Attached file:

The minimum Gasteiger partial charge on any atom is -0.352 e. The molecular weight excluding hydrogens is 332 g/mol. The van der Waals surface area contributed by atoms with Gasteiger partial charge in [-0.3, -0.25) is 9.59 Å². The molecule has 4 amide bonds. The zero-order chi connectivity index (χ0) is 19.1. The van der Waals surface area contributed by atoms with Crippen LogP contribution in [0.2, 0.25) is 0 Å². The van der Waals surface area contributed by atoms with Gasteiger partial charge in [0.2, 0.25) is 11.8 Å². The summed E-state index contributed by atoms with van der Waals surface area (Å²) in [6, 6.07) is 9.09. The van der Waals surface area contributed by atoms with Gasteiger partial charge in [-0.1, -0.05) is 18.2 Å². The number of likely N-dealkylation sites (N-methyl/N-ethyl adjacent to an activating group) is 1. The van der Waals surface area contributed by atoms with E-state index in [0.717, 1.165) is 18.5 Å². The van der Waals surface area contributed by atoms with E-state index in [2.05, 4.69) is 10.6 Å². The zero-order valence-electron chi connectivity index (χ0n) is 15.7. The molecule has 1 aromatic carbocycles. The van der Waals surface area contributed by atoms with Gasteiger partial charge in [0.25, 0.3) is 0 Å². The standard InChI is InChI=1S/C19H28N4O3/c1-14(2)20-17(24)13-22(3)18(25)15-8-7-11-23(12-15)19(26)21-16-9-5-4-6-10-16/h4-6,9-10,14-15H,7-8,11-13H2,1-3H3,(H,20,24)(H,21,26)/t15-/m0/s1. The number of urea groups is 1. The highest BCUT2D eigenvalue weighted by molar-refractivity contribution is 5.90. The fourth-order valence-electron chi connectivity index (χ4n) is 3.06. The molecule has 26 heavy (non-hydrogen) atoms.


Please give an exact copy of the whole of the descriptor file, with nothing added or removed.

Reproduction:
The minimum Gasteiger partial charge on any atom is -0.352 e. The molecular weight excluding hydrogens is 332 g/mol. The van der Waals surface area contributed by atoms with Gasteiger partial charge in [-0.3, -0.25) is 9.59 Å². The molecule has 4 amide bonds. The zero-order chi connectivity index (χ0) is 19.1. The van der Waals surface area contributed by atoms with Crippen LogP contribution in [0.2, 0.25) is 0 Å². The van der Waals surface area contributed by atoms with Gasteiger partial charge in [0.2, 0.25) is 11.8 Å². The summed E-state index contributed by atoms with van der Waals surface area (Å²) in [6, 6.07) is 9.09. The van der Waals surface area contributed by atoms with Gasteiger partial charge in [-0.1, -0.05) is 18.2 Å². The number of likely N-dealkylation sites (N-methyl/N-ethyl adjacent to an activating group) is 1. The van der Waals surface area contributed by atoms with E-state index in [0.717, 1.165) is 18.5 Å². The van der Waals surface area contributed by atoms with E-state index in [2.05, 4.69) is 10.6 Å². The zero-order valence-electron chi connectivity index (χ0n) is 15.7. The molecule has 1 aromatic carbocycles. The van der Waals surface area contributed by atoms with Gasteiger partial charge in [0.25, 0.3) is 0 Å². The standard InChI is InChI=1S/C19H28N4O3/c1-14(2)20-17(24)13-22(3)18(25)15-8-7-11-23(12-15)19(26)21-16-9-5-4-6-10-16/h4-6,9-10,14-15H,7-8,11-13H2,1-3H3,(H,20,24)(H,21,26)/t15-/m0/s1. The number of urea groups is 1. The highest BCUT2D eigenvalue weighted by molar-refractivity contribution is 5.90. The fourth-order valence-electron chi connectivity index (χ4n) is 3.06. The molecule has 26 heavy (non-hydrogen) atoms.